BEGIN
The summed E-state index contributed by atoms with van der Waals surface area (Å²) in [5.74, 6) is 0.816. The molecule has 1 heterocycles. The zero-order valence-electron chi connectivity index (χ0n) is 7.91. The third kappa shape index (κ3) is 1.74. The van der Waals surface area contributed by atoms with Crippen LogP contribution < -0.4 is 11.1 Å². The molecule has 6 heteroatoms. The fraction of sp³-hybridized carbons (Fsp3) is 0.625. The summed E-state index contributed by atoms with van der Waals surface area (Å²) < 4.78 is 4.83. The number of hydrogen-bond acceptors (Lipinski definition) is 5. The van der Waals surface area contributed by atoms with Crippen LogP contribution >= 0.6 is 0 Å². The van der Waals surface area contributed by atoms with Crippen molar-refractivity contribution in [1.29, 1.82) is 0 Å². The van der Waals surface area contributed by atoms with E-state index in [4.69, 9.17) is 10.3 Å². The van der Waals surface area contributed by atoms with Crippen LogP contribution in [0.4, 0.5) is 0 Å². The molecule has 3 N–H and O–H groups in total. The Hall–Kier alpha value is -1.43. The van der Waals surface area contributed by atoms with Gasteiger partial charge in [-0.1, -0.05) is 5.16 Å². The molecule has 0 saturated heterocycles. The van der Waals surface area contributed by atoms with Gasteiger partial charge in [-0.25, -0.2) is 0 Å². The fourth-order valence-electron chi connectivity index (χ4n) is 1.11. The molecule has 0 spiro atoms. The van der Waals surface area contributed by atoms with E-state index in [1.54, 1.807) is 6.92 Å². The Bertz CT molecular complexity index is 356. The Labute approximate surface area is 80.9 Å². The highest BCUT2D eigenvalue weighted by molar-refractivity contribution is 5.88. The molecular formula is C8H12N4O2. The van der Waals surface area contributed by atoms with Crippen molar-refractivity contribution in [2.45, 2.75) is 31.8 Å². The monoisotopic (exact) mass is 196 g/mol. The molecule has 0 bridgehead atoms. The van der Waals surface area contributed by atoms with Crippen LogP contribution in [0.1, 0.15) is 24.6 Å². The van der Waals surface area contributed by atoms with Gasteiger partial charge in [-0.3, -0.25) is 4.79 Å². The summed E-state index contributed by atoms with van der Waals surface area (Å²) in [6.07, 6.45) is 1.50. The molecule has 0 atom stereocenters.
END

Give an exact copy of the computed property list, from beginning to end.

The summed E-state index contributed by atoms with van der Waals surface area (Å²) in [5.74, 6) is 0.816. The molecule has 1 heterocycles. The zero-order valence-electron chi connectivity index (χ0n) is 7.91. The third kappa shape index (κ3) is 1.74. The van der Waals surface area contributed by atoms with Crippen LogP contribution < -0.4 is 11.1 Å². The molecule has 6 heteroatoms. The fraction of sp³-hybridized carbons (Fsp3) is 0.625. The summed E-state index contributed by atoms with van der Waals surface area (Å²) < 4.78 is 4.83. The number of hydrogen-bond acceptors (Lipinski definition) is 5. The van der Waals surface area contributed by atoms with Crippen LogP contribution >= 0.6 is 0 Å². The van der Waals surface area contributed by atoms with Crippen molar-refractivity contribution in [1.29, 1.82) is 0 Å². The van der Waals surface area contributed by atoms with E-state index in [4.69, 9.17) is 10.3 Å². The van der Waals surface area contributed by atoms with Crippen LogP contribution in [0.4, 0.5) is 0 Å². The molecule has 3 N–H and O–H groups in total. The Hall–Kier alpha value is -1.43. The van der Waals surface area contributed by atoms with Gasteiger partial charge in [-0.1, -0.05) is 5.16 Å². The molecule has 0 saturated heterocycles. The van der Waals surface area contributed by atoms with Gasteiger partial charge in [-0.25, -0.2) is 0 Å². The fourth-order valence-electron chi connectivity index (χ4n) is 1.11. The molecule has 0 spiro atoms. The van der Waals surface area contributed by atoms with E-state index in [1.54, 1.807) is 6.92 Å². The Bertz CT molecular complexity index is 356. The Labute approximate surface area is 80.9 Å². The highest BCUT2D eigenvalue weighted by molar-refractivity contribution is 5.88. The molecular formula is C8H12N4O2. The van der Waals surface area contributed by atoms with Crippen molar-refractivity contribution in [2.45, 2.75) is 31.8 Å². The monoisotopic (exact) mass is 196 g/mol. The molecule has 0 bridgehead atoms. The van der Waals surface area contributed by atoms with Crippen LogP contribution in [0.1, 0.15) is 24.6 Å². The van der Waals surface area contributed by atoms with Gasteiger partial charge in [-0.3, -0.25) is 4.79 Å². The summed E-state index contributed by atoms with van der Waals surface area (Å²) in [6.07, 6.45) is 1.50. The molecule has 0 atom stereocenters.